Film Reviews


This was (one night only) a highly successful coming together of three of Buxton's finest - Buxton Festival, Buxton Film and Buxton Fringe: it linked opera as we don't normally see it with the South Africa heritage of Michael Williams, now CEO of the International Festival after 20 years in a range of senior positions with Cape Town Opera.

The film takes the opera out of the opera house and onto the bustling streets of a Cape Town township in present times: the setting adds an enormous vigour to the filming and the visual presentation is particularly colourful and lively. As Williams said in his introduction, while in the opera house there can be times when visual interest wanes, even during the most moving arias, in the film there is always something new and fascinating to look at - landscape set against wonderful close-ups of the singers' faces and stunning voices. In a way, it stopped being an "opera" and became a real adventure story for today along with all the musical qualities we could have hoped for.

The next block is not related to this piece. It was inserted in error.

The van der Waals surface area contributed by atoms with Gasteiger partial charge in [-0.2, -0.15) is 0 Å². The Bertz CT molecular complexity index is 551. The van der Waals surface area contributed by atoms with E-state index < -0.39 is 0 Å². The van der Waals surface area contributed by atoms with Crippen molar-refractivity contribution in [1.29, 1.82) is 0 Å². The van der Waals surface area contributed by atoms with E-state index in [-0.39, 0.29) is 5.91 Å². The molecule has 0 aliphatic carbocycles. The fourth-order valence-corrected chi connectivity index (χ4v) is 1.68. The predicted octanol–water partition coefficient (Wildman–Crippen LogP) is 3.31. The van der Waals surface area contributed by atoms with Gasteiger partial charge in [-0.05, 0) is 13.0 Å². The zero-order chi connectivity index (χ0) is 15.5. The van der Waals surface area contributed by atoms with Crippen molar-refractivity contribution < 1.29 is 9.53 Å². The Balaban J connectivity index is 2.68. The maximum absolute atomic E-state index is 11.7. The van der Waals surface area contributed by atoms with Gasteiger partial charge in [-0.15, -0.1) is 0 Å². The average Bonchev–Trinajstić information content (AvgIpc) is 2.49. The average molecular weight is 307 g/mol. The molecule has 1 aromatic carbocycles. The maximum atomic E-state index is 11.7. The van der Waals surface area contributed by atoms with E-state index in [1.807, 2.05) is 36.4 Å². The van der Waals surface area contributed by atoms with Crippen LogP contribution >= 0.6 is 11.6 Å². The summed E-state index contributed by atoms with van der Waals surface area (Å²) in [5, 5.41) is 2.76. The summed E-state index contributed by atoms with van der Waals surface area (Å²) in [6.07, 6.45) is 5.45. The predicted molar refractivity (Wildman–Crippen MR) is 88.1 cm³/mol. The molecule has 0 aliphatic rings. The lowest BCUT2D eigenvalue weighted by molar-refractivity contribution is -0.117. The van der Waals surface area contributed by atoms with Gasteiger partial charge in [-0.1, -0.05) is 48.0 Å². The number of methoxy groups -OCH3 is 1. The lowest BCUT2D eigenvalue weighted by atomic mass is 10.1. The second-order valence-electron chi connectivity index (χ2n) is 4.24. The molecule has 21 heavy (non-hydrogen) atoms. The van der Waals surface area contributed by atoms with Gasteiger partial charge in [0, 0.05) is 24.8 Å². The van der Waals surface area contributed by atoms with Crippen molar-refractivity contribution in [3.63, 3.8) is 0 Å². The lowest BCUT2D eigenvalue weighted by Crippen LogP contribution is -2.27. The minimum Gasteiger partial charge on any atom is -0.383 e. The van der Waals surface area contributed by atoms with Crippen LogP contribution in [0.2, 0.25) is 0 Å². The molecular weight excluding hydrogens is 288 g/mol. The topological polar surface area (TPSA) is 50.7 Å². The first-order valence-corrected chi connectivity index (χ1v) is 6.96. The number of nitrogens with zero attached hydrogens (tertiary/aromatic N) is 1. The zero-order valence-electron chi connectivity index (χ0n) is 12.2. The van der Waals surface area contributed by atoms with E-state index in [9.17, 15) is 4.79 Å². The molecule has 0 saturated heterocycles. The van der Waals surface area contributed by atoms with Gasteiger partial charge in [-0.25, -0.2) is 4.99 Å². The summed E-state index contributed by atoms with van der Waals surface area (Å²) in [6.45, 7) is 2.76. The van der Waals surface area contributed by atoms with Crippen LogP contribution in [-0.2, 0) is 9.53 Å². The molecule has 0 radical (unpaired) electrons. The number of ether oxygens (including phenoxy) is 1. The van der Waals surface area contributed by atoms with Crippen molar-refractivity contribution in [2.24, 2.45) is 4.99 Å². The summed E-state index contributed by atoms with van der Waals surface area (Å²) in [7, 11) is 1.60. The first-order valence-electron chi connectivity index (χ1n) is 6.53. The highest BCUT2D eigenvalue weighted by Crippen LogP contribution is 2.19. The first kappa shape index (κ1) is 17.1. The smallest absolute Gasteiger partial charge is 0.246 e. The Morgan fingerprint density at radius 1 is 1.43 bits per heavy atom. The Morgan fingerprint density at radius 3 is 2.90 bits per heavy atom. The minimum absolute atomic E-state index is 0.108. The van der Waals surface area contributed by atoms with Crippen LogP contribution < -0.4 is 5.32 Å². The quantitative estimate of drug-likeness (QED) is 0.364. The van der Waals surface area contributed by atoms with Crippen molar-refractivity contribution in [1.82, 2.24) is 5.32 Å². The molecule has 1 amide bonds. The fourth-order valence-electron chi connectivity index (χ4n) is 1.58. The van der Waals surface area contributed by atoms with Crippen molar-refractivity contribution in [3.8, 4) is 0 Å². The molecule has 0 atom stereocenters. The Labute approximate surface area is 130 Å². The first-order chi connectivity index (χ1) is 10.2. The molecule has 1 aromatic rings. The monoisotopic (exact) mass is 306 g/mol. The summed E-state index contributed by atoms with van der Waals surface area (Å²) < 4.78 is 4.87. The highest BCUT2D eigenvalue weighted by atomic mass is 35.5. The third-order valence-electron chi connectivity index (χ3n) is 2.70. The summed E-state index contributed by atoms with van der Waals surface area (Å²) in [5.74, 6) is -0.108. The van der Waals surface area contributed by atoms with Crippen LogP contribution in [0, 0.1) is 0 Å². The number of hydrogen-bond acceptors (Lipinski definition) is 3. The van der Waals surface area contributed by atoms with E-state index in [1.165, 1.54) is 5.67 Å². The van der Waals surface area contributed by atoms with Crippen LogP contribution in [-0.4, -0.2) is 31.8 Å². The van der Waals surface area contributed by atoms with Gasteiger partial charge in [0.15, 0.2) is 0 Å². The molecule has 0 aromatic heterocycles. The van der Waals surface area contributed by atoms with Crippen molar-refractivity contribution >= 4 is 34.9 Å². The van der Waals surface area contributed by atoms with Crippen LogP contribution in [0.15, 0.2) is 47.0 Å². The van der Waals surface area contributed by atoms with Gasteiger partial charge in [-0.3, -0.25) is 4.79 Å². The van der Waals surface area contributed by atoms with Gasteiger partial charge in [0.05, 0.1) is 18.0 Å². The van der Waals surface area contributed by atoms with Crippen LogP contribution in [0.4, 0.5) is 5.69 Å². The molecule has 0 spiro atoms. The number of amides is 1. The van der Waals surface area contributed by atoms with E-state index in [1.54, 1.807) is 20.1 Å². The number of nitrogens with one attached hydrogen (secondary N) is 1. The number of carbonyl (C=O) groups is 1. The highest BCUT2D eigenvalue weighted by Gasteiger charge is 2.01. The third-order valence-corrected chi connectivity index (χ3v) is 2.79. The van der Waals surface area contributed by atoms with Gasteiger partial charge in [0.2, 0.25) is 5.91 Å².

Shot entirely on location, directed by Mark Dornford-May with Bizet's music complemented by traditional African music, and Pauline Malefane at the top of her game as Carmen, this film won the Golden Bear Award in 2005 at the Berlin International Film Festival and it's easy to see why.

This was an excellent and thoughtful addition to the range of operas presented at the Opera House this year. One showing only, unfortunately.

Michael Quine